A Christian Island cottager contends Beausoleil First Nation (BFN) isn’t treating seasonal residents fairly.
The cottager, who asked not to be identified for fear of repercussions, says BFN administration has instituted a “summer lease” policy, even though he said his lease contains no such wording.
“It's a pretty complicated situation over here that's developing with the new leadership,” the man said, noting he’s been coming to the island for more than 40 years, first as a camper and eventually as a cottager.
“The band members are a very open and friendly group of people. And I don't see it coming from the grassroots. It just seems to be the leadership that is adopting this new strategy. It's really disappointing.”
Under the ‘summer lease’ specification, he said cottagers can only use their properties between June 9 and Oct. 11.
“We all just want to get along peacefully here and in co-existence as we do anywhere on the mainland,” he said. “Why create all this bad public relations and this kind of animosity?”
He said a number of cottagers are banding together to determine what their next steps might be. He also said some seasonal residents, like him, have sunk sizeable investments into their properties to ensure they can be enjoyed throughout the year, something they wouldn’t have done had their leases stated they were only for summer use.
“We have justifiable leases and made our payments, we've made investments, and now we’re not wanted on the island for more than four months a year,” he said.
The cottager said he has spoken to BFN Chief Joanne Sandy, who was elected earlier this year, about his concerns.
A notice on the BFN website that was added last week outlines the move is meant to restrict access and keep island residents safe due to COVID. But the cottager said the Sept. 16 notice replaced a previous cottagers’ notice that made no mention of COVID.
Chief Sandy said the notice and restrictions are directly related to the ongoing COVID situation.
“It's that the cottages have a lease and we're in the COVID state of emergency and they have to leave,” she told MidlandToday. “There's no question about it.
“We've already discussed this with our lawyers and things like that. We have every right to ask them to leave," Sandy added. "And they were told that before they even got a chance to come. So I will not be addressing this with you.”
Sandy said cottagers were sent notices about the restrictions and opening/closing dates before the season began and that nothing has changed since then.
“Those rules of when they can come and leave were given to them before they were allowed to come this year,” she said. “We are still in the state of emergency, so that was just the decision with the lands department, the council and the emergency operations team.
“So they can use whatever excuse. It says in their lease, summertime use only. There’s no argument. We have legal (rights) and going to the newspapers; they’re not going to get sympathy from our community.”
Sandy said cottagers were allowed to come to the island last year provided they got tested.
“They all refused to get tested,” she said. “And we don’t know what their status is and they don’t let us know what their status is. We’re trying to keep our community and our membership safe.”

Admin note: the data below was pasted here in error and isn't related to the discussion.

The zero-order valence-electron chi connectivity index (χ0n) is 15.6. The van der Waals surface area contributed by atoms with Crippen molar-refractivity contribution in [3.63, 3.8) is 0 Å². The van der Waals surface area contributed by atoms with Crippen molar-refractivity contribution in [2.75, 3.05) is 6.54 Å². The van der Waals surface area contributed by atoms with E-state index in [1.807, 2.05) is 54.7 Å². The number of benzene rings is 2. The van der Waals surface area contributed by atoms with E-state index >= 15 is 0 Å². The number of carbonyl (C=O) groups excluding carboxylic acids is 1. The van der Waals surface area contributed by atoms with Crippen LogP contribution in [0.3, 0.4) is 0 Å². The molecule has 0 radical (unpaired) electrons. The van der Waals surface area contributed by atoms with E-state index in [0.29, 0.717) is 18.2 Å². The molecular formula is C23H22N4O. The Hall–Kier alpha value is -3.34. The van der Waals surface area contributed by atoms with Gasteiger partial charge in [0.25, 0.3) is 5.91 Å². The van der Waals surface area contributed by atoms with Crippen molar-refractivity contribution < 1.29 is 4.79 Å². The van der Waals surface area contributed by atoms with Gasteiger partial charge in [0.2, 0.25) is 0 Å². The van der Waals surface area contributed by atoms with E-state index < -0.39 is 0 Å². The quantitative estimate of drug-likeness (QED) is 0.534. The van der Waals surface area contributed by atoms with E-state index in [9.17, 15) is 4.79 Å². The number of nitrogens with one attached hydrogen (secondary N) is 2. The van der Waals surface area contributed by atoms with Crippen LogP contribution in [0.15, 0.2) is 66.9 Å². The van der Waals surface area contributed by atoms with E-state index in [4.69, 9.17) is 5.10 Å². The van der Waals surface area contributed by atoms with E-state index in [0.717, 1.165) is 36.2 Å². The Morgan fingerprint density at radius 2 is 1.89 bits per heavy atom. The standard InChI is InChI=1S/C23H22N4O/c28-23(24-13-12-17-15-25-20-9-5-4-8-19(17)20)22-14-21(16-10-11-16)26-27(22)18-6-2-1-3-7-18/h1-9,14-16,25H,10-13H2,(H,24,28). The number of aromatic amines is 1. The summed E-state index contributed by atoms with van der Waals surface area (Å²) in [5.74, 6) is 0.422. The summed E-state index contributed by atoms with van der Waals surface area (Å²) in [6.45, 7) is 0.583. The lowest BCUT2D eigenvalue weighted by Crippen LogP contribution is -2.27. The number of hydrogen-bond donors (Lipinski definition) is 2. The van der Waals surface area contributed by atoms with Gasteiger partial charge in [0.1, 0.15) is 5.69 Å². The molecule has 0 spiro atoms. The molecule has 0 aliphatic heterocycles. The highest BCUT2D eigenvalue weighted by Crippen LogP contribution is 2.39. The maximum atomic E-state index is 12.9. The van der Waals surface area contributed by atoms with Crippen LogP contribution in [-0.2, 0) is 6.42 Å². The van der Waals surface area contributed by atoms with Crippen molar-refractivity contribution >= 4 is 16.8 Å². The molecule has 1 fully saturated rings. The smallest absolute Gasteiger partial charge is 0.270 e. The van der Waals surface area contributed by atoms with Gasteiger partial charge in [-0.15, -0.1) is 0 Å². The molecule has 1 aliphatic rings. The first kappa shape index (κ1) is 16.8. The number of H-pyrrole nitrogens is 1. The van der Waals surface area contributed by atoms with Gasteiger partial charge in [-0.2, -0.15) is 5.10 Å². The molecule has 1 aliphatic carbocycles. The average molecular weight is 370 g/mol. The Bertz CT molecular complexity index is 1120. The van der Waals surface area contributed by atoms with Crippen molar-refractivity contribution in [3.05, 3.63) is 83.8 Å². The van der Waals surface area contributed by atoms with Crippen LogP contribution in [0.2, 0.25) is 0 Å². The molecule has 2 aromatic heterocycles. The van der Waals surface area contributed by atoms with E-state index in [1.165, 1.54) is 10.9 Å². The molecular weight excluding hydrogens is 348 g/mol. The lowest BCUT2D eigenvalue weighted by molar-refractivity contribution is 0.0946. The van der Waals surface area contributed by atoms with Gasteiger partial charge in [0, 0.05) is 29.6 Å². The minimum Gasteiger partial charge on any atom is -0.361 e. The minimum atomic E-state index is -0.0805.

While the cottager noted BFN used the pandemic as the reason behind limiting visits to the island last year, he said this year is different.
“It’s got to be a double standard if all the band members have free and open access anywhere on the mainland, which has a much higher possibility of COVID interaction.
“There's no lockdown on the mainland, and the band members seem to have no worry, no fear of frequenting anywhere over there. What if the tables were turned on the band and all of a sudden they found out that leadership on the mainland was restricting their access?”
As well, he noted that cottagers pose little, if any, risk to full-time island residents since they sit in their cars on the ferry and immediately head to their cottages where they remain throughout their stay.
The seasonal resident pays $2,800 a year to lease the land where his cottage sits with BFN adding a service fee of $750 for garbage collection and other services a couple of years ago.
He said that since their access is now being restricted, cottagers should only have to pay 25% of the associated fees.
“They haven't reciprocated and said, ‘okay, since we're only allowing you here 25% of the time, as being a sign of fairness, we're going to reduce your leases and reduce your service fees by 75%.’
“They’re still expecting the full lease fee and the full service fee, but only allow us (to be) here a quarter of the time. It's a real public relations fee fiasco that they're embarking on."
He estimated there about 250 cottages on the island.
“A few of us have built newer cottages to newer standards and newer code levels, but the majority of the cottages here were built from the 50s through the 70s on a pretty tight budget,” he said. “So they're basically uninsulated frame construction on concrete blocks.”
And while the summer lease arrangement would work for some cottagers such as those with young families who rarely trek to the island during the school year, it’s not fair to those who like to visit more often throughout the year, he said.
“I know myself and a few other of my retired neighbours tend to not come up on the weekend because the lineups for the barge on Friday and then returning Sunday are so long with the families wanting to get back to the city or wherever they live.
“So generally, a lot of the retired people will come up Monday morning and go back Thursday. A lot of us also love the challenge of coming up in the weather’s getting more inclement.”